Our review of Beyond Blue, developed by E-Line Media. Available now for PS4 (reviewed), Xbox One, PC, and Apple Arcade.
WHAT IS IT?
A diving simulator with an educational bent.
IS IT GOOD?
It’s a decent substitute for the real thing, though it’s notably lacking in narration by esteemed British nonagenarians.
WHO SHOULD PLAY IT?
Divers, documentary lovers, anyone who might be stressed out right now. So, I guess everyone?
Blue Planet made a video game. That’s all you really need to know about Beyond Blue. The team of scientists and documentarians behind Sir David Attenborough’s beloved documentary series has partnered up with edutainment studio E-Line for a short, smooth game about exploring the world’s oceans.
Is it simplistic? Sure. Have we (by which I mean this reviewer) been spoiled by real world diving? Sure, that too. But as a substitute for the real thing – especially now, when we are all socially distanced from the best dive spots – it’s a largely enjoyable experience.
In Beyond Blue, you dive. You meet marine life. You “scan” things – animals, environmental elements, pollutants – to progress the story and unlock background scientific information.
All told, it takes a half-dozen hours to finish the game’s Story Mode, and you might go back for a dip or two in the unlockable Free-Roam. There are also some short documentary clips to unlock; none run longer than two minutes and all are interesting, like micro-episodes of the Attenborough series. Sir David is, sadly, not present himself, but we can always hope for a sequel.
I’ve only been diving for a few years, and only a handful of times. But what I love so much about diving is that it’s the only activity in the world that immerses you fully in a wild environment. There’s nothing like befriending a seal, floating (carefully) through a school of jellyfish, or chasing a crocodile through a Mexican lagoon. It’s remarkably easy to swim with sharks or whales; you think a lion or elephant would ever let you get so close?
Nothing – not safaris, not backcountry camping – lets you get so close to the wild.
I also love the sense of wonder that comes with diving. Even though 99% of amateur dives are in well-mapped areas with seasoned guides, there’s almost always something new to discover. Maybe you’ll make a new friend (I really did meet a seal), come across an unusual confluence of wildlife, or be so lucky as to spot a camouflaged cephalopod (I’m still waiting). Even on those dives where nothing happens, there’s still excitement to be found in wondering what might be lurking in the depths.
That’s why it pains me to report that, at times, Beyond Blue struggles to recreate that feeling.
To begin with, Story Mode is effectively unplayable if you don’t turn off the music, voiceover, and subtitles. Doing so rids you of a dreadful and extraneous meta-narrative – and irritating voice-acting – that would otherwise ruin the sense of immersion. In fact, be sure to jack up the “ambient sound” setting as well. The attention to detail – the whale songs, dolphin clicks, the background “hum” of the ocean – is impressive, and gets drowned out if you leave the voices active.
That said, even without voiceover, Story Mode still has a tendency of pointing you exactly where you need to go, and telling you exactly what you’ll find when you get there. It’s too much hand-, er, fin-holding, and can undermine the sense of adventure that’s so integral to diving.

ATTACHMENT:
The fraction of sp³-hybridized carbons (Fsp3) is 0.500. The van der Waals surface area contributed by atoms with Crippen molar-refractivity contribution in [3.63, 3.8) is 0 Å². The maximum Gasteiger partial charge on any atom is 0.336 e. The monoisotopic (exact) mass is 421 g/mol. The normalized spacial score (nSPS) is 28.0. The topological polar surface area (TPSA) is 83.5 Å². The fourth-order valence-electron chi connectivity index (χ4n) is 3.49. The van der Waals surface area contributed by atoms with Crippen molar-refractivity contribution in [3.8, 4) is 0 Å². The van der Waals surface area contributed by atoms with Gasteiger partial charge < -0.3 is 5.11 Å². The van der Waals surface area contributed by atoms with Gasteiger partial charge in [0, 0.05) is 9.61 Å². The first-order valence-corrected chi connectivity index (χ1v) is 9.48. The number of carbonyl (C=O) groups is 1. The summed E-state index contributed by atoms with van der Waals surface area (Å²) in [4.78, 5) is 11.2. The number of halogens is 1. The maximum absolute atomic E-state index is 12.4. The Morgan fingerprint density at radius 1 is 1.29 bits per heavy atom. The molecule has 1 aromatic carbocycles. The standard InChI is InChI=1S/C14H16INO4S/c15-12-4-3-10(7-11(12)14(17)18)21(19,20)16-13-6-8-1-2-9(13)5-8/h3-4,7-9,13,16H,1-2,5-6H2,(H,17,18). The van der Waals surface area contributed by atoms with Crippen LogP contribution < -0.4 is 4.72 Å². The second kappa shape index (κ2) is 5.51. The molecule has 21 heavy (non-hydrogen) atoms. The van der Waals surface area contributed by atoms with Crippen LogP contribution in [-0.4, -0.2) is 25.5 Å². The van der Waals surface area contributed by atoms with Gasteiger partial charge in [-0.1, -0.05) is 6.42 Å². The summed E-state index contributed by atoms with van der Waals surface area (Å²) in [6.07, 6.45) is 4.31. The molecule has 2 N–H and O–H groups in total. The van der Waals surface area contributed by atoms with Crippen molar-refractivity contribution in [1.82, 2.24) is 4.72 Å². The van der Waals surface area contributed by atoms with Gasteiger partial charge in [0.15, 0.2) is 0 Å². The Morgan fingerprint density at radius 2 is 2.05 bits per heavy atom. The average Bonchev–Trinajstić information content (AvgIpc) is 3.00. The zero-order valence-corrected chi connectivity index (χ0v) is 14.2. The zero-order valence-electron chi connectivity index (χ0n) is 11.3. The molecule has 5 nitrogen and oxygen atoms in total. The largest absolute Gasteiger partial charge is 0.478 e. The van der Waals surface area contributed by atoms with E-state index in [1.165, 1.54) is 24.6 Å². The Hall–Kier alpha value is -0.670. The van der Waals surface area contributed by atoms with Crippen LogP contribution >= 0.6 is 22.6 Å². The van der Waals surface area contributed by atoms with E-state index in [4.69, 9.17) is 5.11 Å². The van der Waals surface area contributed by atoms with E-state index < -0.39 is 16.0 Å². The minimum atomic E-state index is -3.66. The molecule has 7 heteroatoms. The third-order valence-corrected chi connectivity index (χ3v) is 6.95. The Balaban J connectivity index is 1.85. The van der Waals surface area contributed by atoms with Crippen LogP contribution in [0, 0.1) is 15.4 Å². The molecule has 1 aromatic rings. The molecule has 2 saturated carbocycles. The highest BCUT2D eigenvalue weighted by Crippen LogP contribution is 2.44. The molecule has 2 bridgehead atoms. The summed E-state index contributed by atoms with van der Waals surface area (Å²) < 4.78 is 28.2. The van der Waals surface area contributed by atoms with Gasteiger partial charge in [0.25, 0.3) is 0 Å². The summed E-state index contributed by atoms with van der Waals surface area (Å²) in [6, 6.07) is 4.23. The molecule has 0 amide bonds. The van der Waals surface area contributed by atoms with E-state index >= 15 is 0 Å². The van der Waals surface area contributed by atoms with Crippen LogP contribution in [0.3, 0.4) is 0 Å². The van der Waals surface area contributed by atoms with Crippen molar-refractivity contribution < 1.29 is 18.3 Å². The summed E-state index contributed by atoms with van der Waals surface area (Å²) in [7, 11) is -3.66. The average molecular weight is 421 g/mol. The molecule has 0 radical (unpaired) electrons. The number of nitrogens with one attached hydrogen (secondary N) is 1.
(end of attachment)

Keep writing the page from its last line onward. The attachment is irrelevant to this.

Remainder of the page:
That’s not always so, of course. With the voiceover and subtitles off, you’ll still stumble across things that your chatterbox support crew might have otherwise spoiled. Attenborough license in hand, the game features a handful of moments of true wonder, the best of which are more or less direct recreations of iconic scenes from the BBC series. To say more would risk major spoilers.
20,000 LEAGUES UNDER THE SEA
As mentioned, there’s also a free-roaming mode that unlocks after you finish the story. I have mixed feelings about this mode.
On the one hand, by excising the story elements, Free-Roam does a much better job of recreating the thrill of exploration and of discovery. On the other hand, it can sometimes be a little too realistic: you may well load up a dive and find yourself disoriented and with no wildlife in sight. There were times when I simply quit and reloaded a different dive because it was quicker than wandering around aimlessly.
Honestly, though, it’s hard to complain about a game that lets you frolic with ocean sunfish and dance with humpback whales. It’s also reasonably scientifically accurate, if “gamey”, and contains an admirable degree of environmental messaging. Minor spoiler warning: this game will make you confront the depressing consequences of the Anthropocene.
A BLUE PLANET
A number of years ago, I fell in love with a beautiful little indie game called Never Alone (Kisima Ingitchuna). Developed in partnership with the Iñupiaq people of northern Alaska, Never Alone retells a traditional Indigenous story through the medium of puzzle-adventure gaming.
Never Alone was produced by E-Line, the same company behind Beyond Blue. It makes sense: both titles de-emphasize typical video game tropes – you can’t die in Beyond Blue, for example – while being educational in a non-intrusive way. Both games are also very respectful to their source material, whether an Indigenous cultural tradition or a global scientific community.
Most of all, both games are a joy to play.
I don’t know if edutainers make sequels, but if there can be two Blue Planets and like eight Planet Earths, I’m holding my breath for Beyond Blue II.
Visit the official page for Beyond Blue here.